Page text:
SYNOPSIS – The doctrine of the “rapture” is not found in the book of Revelation and must be imported into it – Revelation 4:1-2.
The “rapture” refers to an interpretation in which Jesus rescues his church from tribulation by removing it from the earth and transporting it to heaven. A basic problem with this proposition is that the New Testament never uses the term “rapture” or explicitly describes a day when the Lord takes the saints off the earth to transfer them to “heaven.” The doctrine relies on passages where the idea is, at best, implicit.
Continue reading RAPTURE IN REVELATION?
SYNOPSIS – Revelation nowhere describes the physical removal of the Church from the earth to escape the tribulation – Overcoming saints remain faithful in tribulations – Revelation 3:10.
Some proponents of the Pre-Tribulation Rapture cite Revelation 3:10 as a promise to the Church of escape by a rapture from the “Great Tribulation.” This interpretation ignores the context of the passage and the language used, especially when it assumes the “hour of trial” is synonymous with “tribulation.”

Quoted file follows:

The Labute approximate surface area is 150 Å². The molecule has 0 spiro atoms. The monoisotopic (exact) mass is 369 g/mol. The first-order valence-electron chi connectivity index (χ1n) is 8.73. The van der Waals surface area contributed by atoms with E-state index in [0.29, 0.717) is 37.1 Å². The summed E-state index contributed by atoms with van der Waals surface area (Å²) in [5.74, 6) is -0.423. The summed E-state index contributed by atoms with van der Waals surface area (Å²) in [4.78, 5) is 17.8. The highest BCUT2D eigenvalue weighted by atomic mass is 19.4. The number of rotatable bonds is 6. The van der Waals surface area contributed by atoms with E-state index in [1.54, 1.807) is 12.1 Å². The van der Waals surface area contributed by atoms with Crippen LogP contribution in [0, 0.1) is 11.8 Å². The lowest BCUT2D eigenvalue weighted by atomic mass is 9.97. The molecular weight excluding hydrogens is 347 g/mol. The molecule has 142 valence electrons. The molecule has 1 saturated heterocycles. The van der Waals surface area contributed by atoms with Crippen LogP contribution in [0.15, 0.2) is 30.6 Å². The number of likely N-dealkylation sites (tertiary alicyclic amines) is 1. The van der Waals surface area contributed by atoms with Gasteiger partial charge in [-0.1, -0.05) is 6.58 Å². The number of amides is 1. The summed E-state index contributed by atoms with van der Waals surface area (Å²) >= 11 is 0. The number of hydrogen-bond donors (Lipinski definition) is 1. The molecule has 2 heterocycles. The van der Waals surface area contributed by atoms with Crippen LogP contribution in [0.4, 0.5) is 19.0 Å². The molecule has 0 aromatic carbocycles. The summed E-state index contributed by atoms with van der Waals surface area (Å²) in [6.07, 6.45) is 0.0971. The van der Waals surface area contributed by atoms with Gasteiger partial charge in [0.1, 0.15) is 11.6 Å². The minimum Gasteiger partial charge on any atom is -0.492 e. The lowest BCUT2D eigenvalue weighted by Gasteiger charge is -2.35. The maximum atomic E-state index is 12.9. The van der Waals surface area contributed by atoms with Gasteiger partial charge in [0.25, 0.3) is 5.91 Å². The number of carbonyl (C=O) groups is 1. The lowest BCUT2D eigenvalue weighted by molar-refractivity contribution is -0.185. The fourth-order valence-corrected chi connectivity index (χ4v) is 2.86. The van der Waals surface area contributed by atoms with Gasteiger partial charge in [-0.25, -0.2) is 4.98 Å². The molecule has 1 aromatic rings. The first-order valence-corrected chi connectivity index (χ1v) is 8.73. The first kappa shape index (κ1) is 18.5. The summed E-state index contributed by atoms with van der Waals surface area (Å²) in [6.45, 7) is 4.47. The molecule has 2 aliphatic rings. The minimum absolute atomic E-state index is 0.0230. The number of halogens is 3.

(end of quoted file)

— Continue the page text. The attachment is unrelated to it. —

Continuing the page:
Continue reading Kept from the Hour
SYNOPSIS: Like the church at Smyrna, Philadelphia receives no correction. She is faithful and, therefore, will be kept from the hour of trial – Revelation 3:7-13.
The city of Philadelphia lay fifty kilometers southeast of Sardis, between it and the town of Laodicea. It straddled a major road into the interior, so trade with the other towns of Asia was vital to its economic life. Philadelphia was established as a city in 189 B.C. by Eumenés II, the king of Pergamos. He named it in honor of his brother and eventual successor, Attalus II. The city came under Roman rule when the last king, Attalus III, bequeathed Pergamos to Rome at his death (133 B.C.). Thus, Philadelphia became part of the Roman province of Asia. Continue reading Church at Philadelphia
SYNOPSIS – Revelation in its entirety is a message and exhortation for, to, and about the Church, the people of God – Revelation 4:1-3.
In the fourth chapter of the book of Revelation a voice summoned John to “come up here” and, thereafter, he found himself “in the spirit” and before a “throne set in heaven.” Some interpretations believe that John’s transference to “heaven” symbolizes the physical removal of the church from the earth at some future point.
Continue reading IS THE CHURCH ABSENT IN REVELATION?